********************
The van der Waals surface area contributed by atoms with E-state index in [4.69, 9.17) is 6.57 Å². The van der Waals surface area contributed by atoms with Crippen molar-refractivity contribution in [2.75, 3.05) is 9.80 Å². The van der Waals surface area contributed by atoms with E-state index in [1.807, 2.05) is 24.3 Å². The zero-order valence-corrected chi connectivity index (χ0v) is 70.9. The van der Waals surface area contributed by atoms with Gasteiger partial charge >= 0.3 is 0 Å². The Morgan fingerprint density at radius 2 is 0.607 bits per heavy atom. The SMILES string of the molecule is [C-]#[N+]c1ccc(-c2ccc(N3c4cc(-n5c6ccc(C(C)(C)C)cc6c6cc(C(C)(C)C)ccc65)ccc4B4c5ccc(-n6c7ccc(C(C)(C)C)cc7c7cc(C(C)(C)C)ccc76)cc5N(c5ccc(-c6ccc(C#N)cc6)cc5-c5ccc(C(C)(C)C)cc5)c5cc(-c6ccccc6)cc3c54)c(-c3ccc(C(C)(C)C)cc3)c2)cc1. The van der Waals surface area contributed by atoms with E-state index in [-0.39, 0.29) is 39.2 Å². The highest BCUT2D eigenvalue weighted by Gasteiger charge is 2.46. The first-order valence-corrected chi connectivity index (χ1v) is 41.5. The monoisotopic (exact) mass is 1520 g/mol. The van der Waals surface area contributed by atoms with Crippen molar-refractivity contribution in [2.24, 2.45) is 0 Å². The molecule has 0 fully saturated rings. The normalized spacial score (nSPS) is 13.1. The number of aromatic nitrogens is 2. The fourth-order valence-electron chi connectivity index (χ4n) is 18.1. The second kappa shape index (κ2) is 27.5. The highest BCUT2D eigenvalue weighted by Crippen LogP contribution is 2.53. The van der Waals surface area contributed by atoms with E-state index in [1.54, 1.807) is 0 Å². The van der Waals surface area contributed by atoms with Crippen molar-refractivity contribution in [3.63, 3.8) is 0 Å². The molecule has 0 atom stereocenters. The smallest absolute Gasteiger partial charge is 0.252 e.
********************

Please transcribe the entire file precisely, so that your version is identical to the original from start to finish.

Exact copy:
The van der Waals surface area contributed by atoms with E-state index in [4.69, 9.17) is 6.57 Å². The van der Waals surface area contributed by atoms with Crippen molar-refractivity contribution in [2.75, 3.05) is 9.80 Å². The van der Waals surface area contributed by atoms with E-state index in [1.807, 2.05) is 24.3 Å². The zero-order valence-corrected chi connectivity index (χ0v) is 70.9. The van der Waals surface area contributed by atoms with Gasteiger partial charge >= 0.3 is 0 Å². The Morgan fingerprint density at radius 2 is 0.607 bits per heavy atom. The SMILES string of the molecule is [C-]#[N+]c1ccc(-c2ccc(N3c4cc(-n5c6ccc(C(C)(C)C)cc6c6cc(C(C)(C)C)ccc65)ccc4B4c5ccc(-n6c7ccc(C(C)(C)C)cc7c7cc(C(C)(C)C)ccc76)cc5N(c5ccc(-c6ccc(C#N)cc6)cc5-c5ccc(C(C)(C)C)cc5)c5cc(-c6ccccc6)cc3c54)c(-c3ccc(C(C)(C)C)cc3)c2)cc1. The van der Waals surface area contributed by atoms with E-state index in [-0.39, 0.29) is 39.2 Å². The highest BCUT2D eigenvalue weighted by Gasteiger charge is 2.46. The first-order valence-corrected chi connectivity index (χ1v) is 41.5. The monoisotopic (exact) mass is 1520 g/mol. The van der Waals surface area contributed by atoms with Crippen molar-refractivity contribution in [2.24, 2.45) is 0 Å². The molecule has 0 fully saturated rings. The normalized spacial score (nSPS) is 13.1. The number of aromatic nitrogens is 2. The fourth-order valence-electron chi connectivity index (χ4n) is 18.1. The second kappa shape index (κ2) is 27.5. The highest BCUT2D eigenvalue weighted by Crippen LogP contribution is 2.53. The van der Waals surface area contributed by atoms with E-state index in [1.54, 1.807) is 0 Å². The van der Waals surface area contributed by atoms with Crippen molar-refractivity contribution in [3.63, 3.8) is 0 Å². The molecule has 0 atom stereocenters. The smallest absolute Gasteiger partial charge is 0.252 e.